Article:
Margaret Greenwood MP has called on the government to come forward urgently with a plan to fix the crisis in GP access and dentistry, saying that failure to do so has serious and painful implications for patients.
The Wirral West MP was speaking in a debate in the House of Commons this week.
In their 2019 election manifesto, the Conservatives pledged 6,000 more GPs in England by 2025. However, speaking last November at a meeting of the Health and Social Care Select Committee, Secretary of State Sajid Javid admitted: “I am not going to pretend that we are on track when clearly we are not.”
In her speech, Margaret Greenwood drew attention to a poll of nearly 1,400 GPs by the Rebuild General Practice campaign in March of this year which found that GPs are seeing, on average, 46 patients a day.
The safe maximum number of daily appointments, as recommended by the British Medical Association, is 25, and this prompted Ms Greenwood to argue in the debate that this is “bad for patients and unfair on very hard-working GPs.”
The MP for Wirral West also accused the Conservatives of “overseeing an exodus of dentists from the NHS, which is forcing people to choose between paying to go private or going without dental care at all.”
Research by the British Dental Association shows that around 3,000 dentists in England have stopped providing NHS services since the start of the coronavirus pandemic, and that for every dentist quitting the NHS entirely, 10 are reducing their NHS commitment.
The British Dental Association said recently that “NHS dentistry is facing an existential threat and patients face a growing crisis in access, with the service hanging by a thread” and it has said that the government must “provide adequate levels of funding” and “not treat dentistry as an afterthought.”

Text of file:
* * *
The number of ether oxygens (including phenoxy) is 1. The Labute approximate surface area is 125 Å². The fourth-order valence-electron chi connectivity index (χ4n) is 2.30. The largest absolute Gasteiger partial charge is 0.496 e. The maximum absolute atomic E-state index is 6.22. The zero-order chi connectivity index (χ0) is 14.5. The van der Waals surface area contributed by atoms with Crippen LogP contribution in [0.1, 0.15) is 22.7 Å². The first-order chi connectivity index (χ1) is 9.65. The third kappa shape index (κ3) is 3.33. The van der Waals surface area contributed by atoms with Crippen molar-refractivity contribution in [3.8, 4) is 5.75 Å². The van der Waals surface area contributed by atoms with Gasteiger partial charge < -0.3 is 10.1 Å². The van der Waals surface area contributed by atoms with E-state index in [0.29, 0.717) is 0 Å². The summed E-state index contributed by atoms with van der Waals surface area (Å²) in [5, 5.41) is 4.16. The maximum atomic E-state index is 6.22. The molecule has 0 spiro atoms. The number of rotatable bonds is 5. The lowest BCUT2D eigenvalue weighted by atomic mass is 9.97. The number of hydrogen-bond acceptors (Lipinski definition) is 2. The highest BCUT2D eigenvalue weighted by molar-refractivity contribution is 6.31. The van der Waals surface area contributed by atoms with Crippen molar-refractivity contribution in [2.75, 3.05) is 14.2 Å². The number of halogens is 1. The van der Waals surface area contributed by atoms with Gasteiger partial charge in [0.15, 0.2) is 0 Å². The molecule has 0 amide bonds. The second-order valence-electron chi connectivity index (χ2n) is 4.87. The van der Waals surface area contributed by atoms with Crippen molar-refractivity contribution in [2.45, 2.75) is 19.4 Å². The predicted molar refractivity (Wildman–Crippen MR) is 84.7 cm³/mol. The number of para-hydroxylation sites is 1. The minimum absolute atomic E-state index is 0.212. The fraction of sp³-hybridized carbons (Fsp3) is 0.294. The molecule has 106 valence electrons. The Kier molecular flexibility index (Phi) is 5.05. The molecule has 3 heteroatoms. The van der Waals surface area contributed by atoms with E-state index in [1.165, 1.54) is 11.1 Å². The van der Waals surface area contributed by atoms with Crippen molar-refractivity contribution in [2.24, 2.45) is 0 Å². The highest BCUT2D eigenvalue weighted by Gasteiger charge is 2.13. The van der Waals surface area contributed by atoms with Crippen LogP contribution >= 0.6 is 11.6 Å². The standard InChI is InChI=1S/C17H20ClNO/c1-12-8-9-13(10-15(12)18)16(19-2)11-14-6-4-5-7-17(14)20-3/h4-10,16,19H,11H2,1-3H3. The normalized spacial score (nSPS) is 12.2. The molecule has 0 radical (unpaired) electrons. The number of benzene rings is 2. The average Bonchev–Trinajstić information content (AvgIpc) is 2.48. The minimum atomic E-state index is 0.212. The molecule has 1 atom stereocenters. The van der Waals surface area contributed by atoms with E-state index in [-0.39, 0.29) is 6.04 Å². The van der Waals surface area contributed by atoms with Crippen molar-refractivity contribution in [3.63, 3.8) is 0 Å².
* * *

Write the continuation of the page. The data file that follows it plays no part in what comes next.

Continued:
Speaking after the debate, Margaret Greenwood MP said, “People are struggling to get GP and dentist appointments. This is a crisis of the government’s own making.
“As of April 2022, there were the equivalent of 1,622 fewer fully qualified, full-time GPs in England than in 2015.
“The shortage is reflected in the emails that I have received from Wirral West residents who are struggling to get a GP appointment or to see a dentist.
“People are frustrated and worried that they cannot get seen and have their symptoms diagnosed.
“The lack of access to GPs has implications for patient safety. We know early diagnosis is important, but it cannot happen if people cannot see a doctor.
“Doctors have made clear that they fear patient safety is being put at risk by factors such as staff shortages and too little time for appointments.’
“In addition to this, a number of people in Wirral West have told me that they have ended up going to A&E because they cannot get an appointment with their GP.
“This is understandable, but of course it puts more pressure on already over-stretched A&E services. It’s a situation that no patient wants to be in.
“In dentistry, 43 million NHS dental appointments have been lost since the start of the pandemic, creating an enormous backlog.
“One Wirral dentist told me that her practice has had people phoning from Lancashire and Manchester to see if they can register here because they can’t get provision in their own local area.
“People who are in desperate pain and need to see a dentist urgently need services to be available locally. No one wants a long journey in an emergency.
“The government is failing badly on access to GPs and dental treatment. It needs to bring forward a plan to address the crisis as a matter of urgency.”